And that I also wanna echo and really give credence to the fact that a lot of times, women will have a birth experience that wasn’t what they chose like you did, and they’ll get toed. And this just happened to me as well, like all that matters is a healthy baby. And, I always say, the most important thing is a healthy baby, but it’s not the only thing that matters and birth does affect women. So also to those who have had a birth experience that wasn’t what they hoped, just sending you virtual hugs as well, and I know how that feels and that you absolutely have a right to feel that way. And I know that you’re on the same page with those as well as far as you’re just here to give women information to help make their decisions easier and better but not to judge.
Toni: Absolutely, I think those two points about an informed choice and not…it’s very difficult because some people’s birth situations like myself, it wasn’t what I envisioned when I wrote a birth plan, but actually, for whatever reason, that’s what happened. And it’s kind of not feeling guilty about that, it’s mourning, mourning what you could have had which is very different from feeling guilt because guilt is associated with something you’ve done wrong. Actually, there was nothing I did wrong. There’s nothing other moms do wrong. It’s just that that’s what happens in their birth situations.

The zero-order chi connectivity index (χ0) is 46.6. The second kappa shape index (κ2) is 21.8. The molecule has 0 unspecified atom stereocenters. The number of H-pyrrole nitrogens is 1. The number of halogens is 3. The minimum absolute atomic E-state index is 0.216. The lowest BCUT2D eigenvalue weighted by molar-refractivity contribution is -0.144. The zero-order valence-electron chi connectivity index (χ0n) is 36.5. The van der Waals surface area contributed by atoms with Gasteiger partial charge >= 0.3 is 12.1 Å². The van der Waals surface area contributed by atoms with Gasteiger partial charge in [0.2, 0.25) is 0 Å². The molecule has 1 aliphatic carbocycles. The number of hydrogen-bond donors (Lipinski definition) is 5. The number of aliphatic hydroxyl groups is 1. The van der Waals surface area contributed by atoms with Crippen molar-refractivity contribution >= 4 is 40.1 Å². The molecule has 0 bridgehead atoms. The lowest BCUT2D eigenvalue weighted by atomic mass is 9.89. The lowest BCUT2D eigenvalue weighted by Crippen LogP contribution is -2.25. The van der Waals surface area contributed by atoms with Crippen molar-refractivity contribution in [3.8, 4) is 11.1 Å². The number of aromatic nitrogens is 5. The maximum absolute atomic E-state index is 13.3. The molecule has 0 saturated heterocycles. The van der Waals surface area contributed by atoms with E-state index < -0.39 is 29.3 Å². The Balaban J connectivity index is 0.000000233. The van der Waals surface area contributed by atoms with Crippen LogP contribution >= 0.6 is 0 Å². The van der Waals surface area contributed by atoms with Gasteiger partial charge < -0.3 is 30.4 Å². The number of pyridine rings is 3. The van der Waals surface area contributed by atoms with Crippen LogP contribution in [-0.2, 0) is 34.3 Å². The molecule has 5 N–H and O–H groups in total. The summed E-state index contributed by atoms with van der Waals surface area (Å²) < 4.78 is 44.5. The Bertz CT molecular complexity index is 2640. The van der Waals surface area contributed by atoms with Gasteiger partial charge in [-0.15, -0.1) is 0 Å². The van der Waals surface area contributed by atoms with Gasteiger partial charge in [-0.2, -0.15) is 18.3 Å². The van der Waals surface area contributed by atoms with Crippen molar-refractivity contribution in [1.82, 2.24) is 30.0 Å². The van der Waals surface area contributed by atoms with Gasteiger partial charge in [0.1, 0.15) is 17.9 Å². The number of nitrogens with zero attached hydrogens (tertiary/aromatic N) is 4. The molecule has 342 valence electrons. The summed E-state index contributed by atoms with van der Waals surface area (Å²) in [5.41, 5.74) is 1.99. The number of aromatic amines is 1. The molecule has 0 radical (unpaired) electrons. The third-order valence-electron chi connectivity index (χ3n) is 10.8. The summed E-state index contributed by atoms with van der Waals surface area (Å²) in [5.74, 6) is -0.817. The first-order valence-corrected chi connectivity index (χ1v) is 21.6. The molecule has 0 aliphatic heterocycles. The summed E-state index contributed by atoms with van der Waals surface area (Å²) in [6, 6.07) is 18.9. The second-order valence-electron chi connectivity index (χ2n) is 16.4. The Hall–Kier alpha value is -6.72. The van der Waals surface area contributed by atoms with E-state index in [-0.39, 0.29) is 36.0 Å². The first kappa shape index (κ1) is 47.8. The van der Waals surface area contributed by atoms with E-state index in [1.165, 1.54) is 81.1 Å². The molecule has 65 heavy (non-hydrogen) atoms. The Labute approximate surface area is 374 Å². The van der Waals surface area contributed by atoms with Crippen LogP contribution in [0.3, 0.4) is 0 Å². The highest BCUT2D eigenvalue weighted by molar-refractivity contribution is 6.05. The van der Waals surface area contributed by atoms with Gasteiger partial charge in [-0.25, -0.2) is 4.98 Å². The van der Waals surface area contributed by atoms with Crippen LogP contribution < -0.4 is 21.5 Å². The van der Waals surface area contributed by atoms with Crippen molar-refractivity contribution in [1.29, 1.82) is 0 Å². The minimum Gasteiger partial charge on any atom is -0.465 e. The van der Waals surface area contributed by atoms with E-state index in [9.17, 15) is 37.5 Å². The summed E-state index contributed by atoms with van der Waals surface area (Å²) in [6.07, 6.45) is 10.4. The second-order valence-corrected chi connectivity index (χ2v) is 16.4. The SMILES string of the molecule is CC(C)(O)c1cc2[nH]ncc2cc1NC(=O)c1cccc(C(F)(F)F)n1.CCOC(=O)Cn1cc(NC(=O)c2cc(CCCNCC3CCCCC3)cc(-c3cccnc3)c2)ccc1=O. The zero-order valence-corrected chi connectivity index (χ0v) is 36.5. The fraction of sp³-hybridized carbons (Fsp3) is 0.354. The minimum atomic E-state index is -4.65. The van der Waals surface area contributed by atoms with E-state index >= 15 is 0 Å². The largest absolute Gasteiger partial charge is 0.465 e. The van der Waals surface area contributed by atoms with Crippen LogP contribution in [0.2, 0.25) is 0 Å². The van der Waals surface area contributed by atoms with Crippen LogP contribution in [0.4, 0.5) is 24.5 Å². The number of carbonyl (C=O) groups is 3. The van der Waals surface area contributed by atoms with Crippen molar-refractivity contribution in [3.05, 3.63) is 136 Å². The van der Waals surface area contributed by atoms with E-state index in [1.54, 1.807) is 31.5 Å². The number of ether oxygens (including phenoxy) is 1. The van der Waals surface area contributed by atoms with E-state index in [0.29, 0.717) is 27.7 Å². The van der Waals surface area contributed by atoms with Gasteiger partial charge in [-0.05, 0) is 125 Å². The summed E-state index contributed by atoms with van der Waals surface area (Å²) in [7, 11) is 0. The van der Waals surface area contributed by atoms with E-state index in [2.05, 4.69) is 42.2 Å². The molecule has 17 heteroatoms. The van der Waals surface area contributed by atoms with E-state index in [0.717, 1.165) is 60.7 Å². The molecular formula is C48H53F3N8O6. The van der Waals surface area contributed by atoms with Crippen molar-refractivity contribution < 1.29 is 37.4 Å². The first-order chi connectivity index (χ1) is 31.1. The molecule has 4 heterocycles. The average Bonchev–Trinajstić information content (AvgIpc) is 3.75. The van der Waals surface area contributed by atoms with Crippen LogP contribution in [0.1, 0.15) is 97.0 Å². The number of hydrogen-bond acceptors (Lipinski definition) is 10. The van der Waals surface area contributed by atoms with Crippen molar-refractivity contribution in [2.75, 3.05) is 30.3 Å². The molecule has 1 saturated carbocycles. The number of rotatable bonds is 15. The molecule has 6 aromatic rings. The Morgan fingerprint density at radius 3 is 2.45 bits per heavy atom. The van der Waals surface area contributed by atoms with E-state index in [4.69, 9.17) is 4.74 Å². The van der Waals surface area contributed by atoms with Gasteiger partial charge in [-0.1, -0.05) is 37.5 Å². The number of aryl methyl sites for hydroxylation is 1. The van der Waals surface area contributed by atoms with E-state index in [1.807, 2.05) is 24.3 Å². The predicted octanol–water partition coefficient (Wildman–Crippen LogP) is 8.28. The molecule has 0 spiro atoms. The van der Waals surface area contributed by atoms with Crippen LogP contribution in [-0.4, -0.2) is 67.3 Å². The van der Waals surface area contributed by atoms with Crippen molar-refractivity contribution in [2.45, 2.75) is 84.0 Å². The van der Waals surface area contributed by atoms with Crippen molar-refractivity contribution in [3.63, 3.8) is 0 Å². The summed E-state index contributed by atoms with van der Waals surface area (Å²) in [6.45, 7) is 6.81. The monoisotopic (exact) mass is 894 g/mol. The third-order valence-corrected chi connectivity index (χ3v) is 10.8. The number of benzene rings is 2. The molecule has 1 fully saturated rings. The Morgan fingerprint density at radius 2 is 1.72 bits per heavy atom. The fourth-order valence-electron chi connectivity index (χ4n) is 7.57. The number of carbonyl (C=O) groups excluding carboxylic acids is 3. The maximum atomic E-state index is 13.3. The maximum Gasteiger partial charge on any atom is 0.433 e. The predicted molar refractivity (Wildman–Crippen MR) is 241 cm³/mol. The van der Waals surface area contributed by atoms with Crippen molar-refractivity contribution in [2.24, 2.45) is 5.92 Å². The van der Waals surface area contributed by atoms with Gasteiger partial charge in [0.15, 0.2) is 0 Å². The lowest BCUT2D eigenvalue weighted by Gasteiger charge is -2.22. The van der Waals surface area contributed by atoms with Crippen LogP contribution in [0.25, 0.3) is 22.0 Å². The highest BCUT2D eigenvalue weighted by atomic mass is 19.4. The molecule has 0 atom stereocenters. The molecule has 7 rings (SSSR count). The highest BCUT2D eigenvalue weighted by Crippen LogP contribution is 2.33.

It’s tricky because most people, if not all people, will remember their birth. They like will remember the moment they were having birth for the rest of… or a given birth for the rest of their life. And hopefully, those memories associated with their experience will be really positive and full of love and fantastic. But some people, those memories will have memories which just for me is like confusion and…trauma is a very strong word, but I feel quite emotional about it and quite not angry, but there’s…it does dip into kind of my emotional core.
But I also know that to help other people, you’ve gotta raise awareness of these issues. And you’ve got to kinda talk about it out of just love or health professionals and for parents and for new parents to be aware of this amazing new information which is really exciting when you start delving into it. It’s like it opens up this whole new world. It’s exciting, and it’s not about making someone feel guilty. It’s like saying, “Look at this amazing information. You can make choices which involve this information.”